The Eurovision human rights conundrum

On Saturday night, we have that annual marvellous celebration of kitsch, the Eurovision Song ContestJedward, the Irish twins seemingly devoid of the embarrassment gene, are back, Russia promises to entertain with its troop of provincial grannies, while the UK has resurrected a 76 year old Engelbert Humperdinck for the occasion.

Yet these delightful absurdities are overshadowed by controversy over the site of the event, Baku in Azerbaijan. Baku got the gig because Azerbaijan won last year. But the Azerbaijani government is not one of the world’s good guys, with a shocking human rights record including gross suppression of civil and political rights, torture and corrupt government.

Should Azerbaijan have been disqualified as a host on human rights grounds?  One response is to argue that Eurovision is inherently apolitical. After all, its signature charm is that most of the songs are only good because they are so bad. But Eurovision isn’t free of politics. Eurovision voting, which is frankly half the fun of the broadcast, is clearly political (with, eg, Greece and Cyprus commonly swapping maximum points). Azerbaijan’s longtime enemy Armenia has boycotted. Its entries in Eurovision are reportedly censored on Azerbaijani TV.

But if we start imposing human rights criteria for Eurovision hosting, several States could be in serious doubt as viable hosts. After all, Russia with its Putocracy (and fresh from its war with Georgia), and Turkey with its oppression of Kurds, have hosted in the last decade. And what if the UK had hosted the year it played a key role in launching an illegal war on Iraq?

It’s a difficult equation. Certainly, Eurovision will showcase Azerbaijan to the world and in that sense be a bonus to its government. But Eurovision has also attracted much attention to the neglected subject of Azerbaijani human rights, just as the Bahrain Grand Prix focused the spotlight on that country’s brutality. A key challenge for the human rights community is to maintain that scrutiny to generate real pressure for change.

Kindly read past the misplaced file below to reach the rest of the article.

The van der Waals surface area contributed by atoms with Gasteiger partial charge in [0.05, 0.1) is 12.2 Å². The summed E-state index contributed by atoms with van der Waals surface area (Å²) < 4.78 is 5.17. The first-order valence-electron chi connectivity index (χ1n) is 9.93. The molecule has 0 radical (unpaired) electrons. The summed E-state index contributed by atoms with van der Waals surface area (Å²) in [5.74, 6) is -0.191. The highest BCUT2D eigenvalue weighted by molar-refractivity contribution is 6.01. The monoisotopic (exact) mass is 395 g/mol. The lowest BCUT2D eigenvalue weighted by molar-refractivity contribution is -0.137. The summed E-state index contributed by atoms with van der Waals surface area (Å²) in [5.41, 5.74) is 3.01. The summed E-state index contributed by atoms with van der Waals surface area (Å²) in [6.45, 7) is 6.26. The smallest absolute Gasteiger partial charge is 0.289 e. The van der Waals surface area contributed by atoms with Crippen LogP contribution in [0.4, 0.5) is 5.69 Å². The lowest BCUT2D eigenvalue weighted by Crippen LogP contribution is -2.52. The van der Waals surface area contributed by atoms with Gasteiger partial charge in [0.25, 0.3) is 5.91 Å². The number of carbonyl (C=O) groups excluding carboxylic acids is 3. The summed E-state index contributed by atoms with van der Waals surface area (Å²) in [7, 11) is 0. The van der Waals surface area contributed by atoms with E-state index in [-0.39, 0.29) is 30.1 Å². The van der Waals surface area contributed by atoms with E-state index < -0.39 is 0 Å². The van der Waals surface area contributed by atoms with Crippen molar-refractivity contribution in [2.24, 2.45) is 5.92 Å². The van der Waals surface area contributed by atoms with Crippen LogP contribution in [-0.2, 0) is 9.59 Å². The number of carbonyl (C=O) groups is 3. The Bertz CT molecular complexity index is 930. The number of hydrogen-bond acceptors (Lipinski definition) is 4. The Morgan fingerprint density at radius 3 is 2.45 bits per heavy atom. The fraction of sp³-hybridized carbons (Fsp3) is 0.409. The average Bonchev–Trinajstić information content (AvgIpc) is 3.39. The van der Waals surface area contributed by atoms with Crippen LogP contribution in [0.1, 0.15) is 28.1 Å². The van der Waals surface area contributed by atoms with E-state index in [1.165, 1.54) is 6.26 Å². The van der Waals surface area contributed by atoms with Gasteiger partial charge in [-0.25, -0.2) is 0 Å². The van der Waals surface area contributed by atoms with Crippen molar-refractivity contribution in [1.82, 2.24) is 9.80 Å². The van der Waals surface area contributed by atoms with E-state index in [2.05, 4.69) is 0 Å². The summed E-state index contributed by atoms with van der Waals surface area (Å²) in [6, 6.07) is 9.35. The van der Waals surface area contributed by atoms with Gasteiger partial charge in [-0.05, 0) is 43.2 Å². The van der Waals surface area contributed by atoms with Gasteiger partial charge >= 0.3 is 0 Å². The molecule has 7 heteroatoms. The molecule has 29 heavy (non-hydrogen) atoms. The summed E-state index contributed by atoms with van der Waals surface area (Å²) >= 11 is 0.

At the least, heightened human rights awareness of the hosts of such events must be expected.  Organizers should be prepared to address human rights issues with honesty and responsibility, rather than hide behind appeals to non existent apoliticism. And contestants are fair game to receive human rights related questions, though we can’t expect them to be human rights experts.

Furthermore, a line must be drawn when human rights abuses are credibly linked directly to the event in question. Worryingly, Panorama recently aired a documentary in which it alleged that homes were arbitrarily bulldozed (including with people inside) to make way for the Eurovision venue, the Baku Crystal Hall, and that Azerbaijanis had been persecuted for voting for Armenia in previous Eurovision competitions. Eurovision’s organisers, the European Broadcasting Union, cannot wash its hands of such allegations of abuse of the purposes of its competition.  If proven, Azerbaijan should be banned from future song competitions until compensation is paid for Eurovision-related violations.

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